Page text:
Parents have also found parent trigger laws to be disempowering. For instance, parents in one California school have lodged complaints against parent trigger proponents for providing misleading information. Just this summer, after nearly 100 of those parents requested to have their names removed from a trigger petition (pushing the petition below the majority threshold), a California judge ruled that they could not change their minds once they had signed. He proceeded to reinstate the charter conversion against the wishes of the parents.
To read this article in full, go to Rethinking Schools.
Another issue with charter schools is that they have a tendency to close, leaving students and their families in the lurch. In Florida:
Less than a month before the school year begins, parents of nearly 200 students at a charter school that has closed are scrambling to find new classrooms for their children. Many parents from A.T. Jones Math, Science and Technology Academy could not get answers about the upcoming school year, so they showed up at the school recently. Once there, some were told to leave by security representing Bible-Based Fellowship Church, which opened the charter school next door just two years ago.
To read more about charter school closings, see: What happens when charter schools close?
The Walton’s, owners of Wal-Mart, have been pushing the privatization of public schools throughout the US and now they’ve made their way to Washington State. One of the backers of this initiative is part of the Walton family, an heiress as she is referred to. The Walton’s do not like unions and in fact ostracize those who try to organize within the ranks of Wal-Mart workers. The Walton’s don’t like the idea of teachers organizing either as seen with their big push to privatize public schools and in the process, attempt to de-unionize teachers altogether. It’s cheaper to run schools that way as it is with their stores.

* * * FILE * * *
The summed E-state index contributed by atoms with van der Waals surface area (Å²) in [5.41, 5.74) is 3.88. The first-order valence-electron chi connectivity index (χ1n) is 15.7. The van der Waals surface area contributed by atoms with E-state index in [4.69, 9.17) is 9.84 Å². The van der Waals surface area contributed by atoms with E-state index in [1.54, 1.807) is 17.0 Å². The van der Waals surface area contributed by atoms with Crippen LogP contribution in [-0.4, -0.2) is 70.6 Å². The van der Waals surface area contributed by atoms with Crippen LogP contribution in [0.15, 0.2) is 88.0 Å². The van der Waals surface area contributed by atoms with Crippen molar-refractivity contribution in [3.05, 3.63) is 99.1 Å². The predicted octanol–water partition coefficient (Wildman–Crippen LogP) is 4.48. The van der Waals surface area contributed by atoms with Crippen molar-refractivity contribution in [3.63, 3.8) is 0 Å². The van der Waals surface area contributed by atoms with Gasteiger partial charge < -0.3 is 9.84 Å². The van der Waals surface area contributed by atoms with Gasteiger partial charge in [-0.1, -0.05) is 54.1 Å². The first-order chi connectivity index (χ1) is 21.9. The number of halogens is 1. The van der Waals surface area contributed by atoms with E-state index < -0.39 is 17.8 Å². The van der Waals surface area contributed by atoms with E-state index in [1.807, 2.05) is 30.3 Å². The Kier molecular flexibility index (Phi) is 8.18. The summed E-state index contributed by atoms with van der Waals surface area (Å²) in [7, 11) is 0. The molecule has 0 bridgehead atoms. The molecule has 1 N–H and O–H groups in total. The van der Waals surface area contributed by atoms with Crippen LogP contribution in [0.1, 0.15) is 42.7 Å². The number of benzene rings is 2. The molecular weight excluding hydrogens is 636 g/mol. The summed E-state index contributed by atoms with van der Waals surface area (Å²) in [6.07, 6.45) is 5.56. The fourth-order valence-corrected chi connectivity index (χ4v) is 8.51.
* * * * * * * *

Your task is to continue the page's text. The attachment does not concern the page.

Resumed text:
These are the same folks who want to bring charter schools and eventually vouchers to our state.
The giant retailer had to shut down a distribution facility
On Monday, 600-plus people marched to Wal-Mart’s vast distribution warehouse in Elwood, Ill., to show support for 30 non-union workers who have been on strike since mid-September. Riot police were called in and arrested 17 people as a group of marchers sat down to block the road to the warehouse. However, in successfully shutting down the facility for the day, strikers and their supporters estimate their protest Monday cost the company several million dollars.